While I was dicking around in Sonoma, CA this last summer, I wandered into the Sebastiani Theater where they had a great color poster by Spain. Apparently, he did it for the San Francisco Mime Troupe for an anti-Bush theater production titled "Showdown at Crawford Gulch." Check out www.sfmt.org where his color poster honoring this theater group's 40th Anniversary is only $5 plus shipping!

Fantagraphics.com is also always out there. They have a couple of hot items every month. The two that are probably the most compelling are Jimbo in Purgatory and Blood Orange. Jimbo is by Gary Panter, one of the best of the California punk flavor. His work was seen in the dynamite Raw title, and his tightly-packed style is absolute busy mind-candy. A 40-page black & white hardcover for $29.95.

The other Fantagraphic title that intrigues me is Blood Orange #2. I have yet to see the first issue, but this purports to be a quarterly anthology of innovative new artists. I recognize maybe one artist by name, Mattie Hagelburg from Blab! Other promising new faces include Archer Prewitt, Rebecca Dart, Chris Wright, and Jeffrey Brown. This is a 48-page black & white for $5.95.

As for Blab! itself, I just got #14. It's one the longest-running undergrounds still running. It's as daring and innovative a line as any, including the defunct Raw and Weirdo. It's an odd-sized 10" x 10" softbound black & white & color format, but it's well-worth the $19.95 because that bigger-than-usual size lets the pages really breathe and spread out.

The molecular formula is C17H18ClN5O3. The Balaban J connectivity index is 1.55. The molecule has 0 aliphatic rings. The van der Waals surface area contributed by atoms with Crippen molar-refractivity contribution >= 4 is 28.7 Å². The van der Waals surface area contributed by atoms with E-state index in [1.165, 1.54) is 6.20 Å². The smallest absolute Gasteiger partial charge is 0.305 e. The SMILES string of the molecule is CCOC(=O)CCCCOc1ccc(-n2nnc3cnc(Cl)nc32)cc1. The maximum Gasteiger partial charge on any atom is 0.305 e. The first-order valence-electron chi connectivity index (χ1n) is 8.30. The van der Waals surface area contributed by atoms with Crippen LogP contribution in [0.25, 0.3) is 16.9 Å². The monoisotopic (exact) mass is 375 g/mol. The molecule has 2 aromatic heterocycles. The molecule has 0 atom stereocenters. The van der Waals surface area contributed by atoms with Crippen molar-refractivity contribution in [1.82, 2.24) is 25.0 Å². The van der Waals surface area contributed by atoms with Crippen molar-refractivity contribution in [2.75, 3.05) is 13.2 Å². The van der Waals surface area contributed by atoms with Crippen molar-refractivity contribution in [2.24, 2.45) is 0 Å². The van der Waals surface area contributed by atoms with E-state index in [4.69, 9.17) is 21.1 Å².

As a result of a conversation with a Crumb collector friend, Steven Sattler (who's starting a Crumb-oriented website tentatively named Crumbspace), I decided to join the Comic Book Legal Defense Fund (PO Box 693 Northhampton, MA 01061) for a modest basic $25 per year. Don't think that with the election going wrong that we shouldn't be looking to protect our basic American rights in the next four years. I decided to stop just being a smart-ass and put my money where my mouth is. There are over 3000 comic book shops in the country and less than 100 members in CBLDF. What's up with that?!

And finally, when Playboy gets into it, your world has become too square. Actually, for the briefest time, I was an irregular contributor to Playboy. I wrote transvestite cartoons with an illustrator in 1985 and a few got published there. It's taken me nearly 20 years to claw my way up from Playboy to Lollipop, but I'm finally here in the big time!

The only time I ever buy Playboy is when I fly. It's perfect for a few hours in the air. I recently bought a copy along with Modern Drunkard. Playboy had a piece on the 25 most important comedian contributors. The article was titled "The Playboy Compendium of Outlaw Humor" by Jamie Malanowski. Any list like that is bound to be subjective and arbitrary. But I agreed with their first pick, Lenny Bruce, who single-handedly wrenched stand-up comedy away from jokesters and mother-in-law jokes. Number 8 was Robert Crumb, called the godfather of underground comix. The author cites Crumb's contribution of Fritz the Cat and Mr. Natural. Additional outlaw comics include Richard Pryor, George Carlin, the movies Animal House, Dr. Strangelove, and the strip Doonesbury.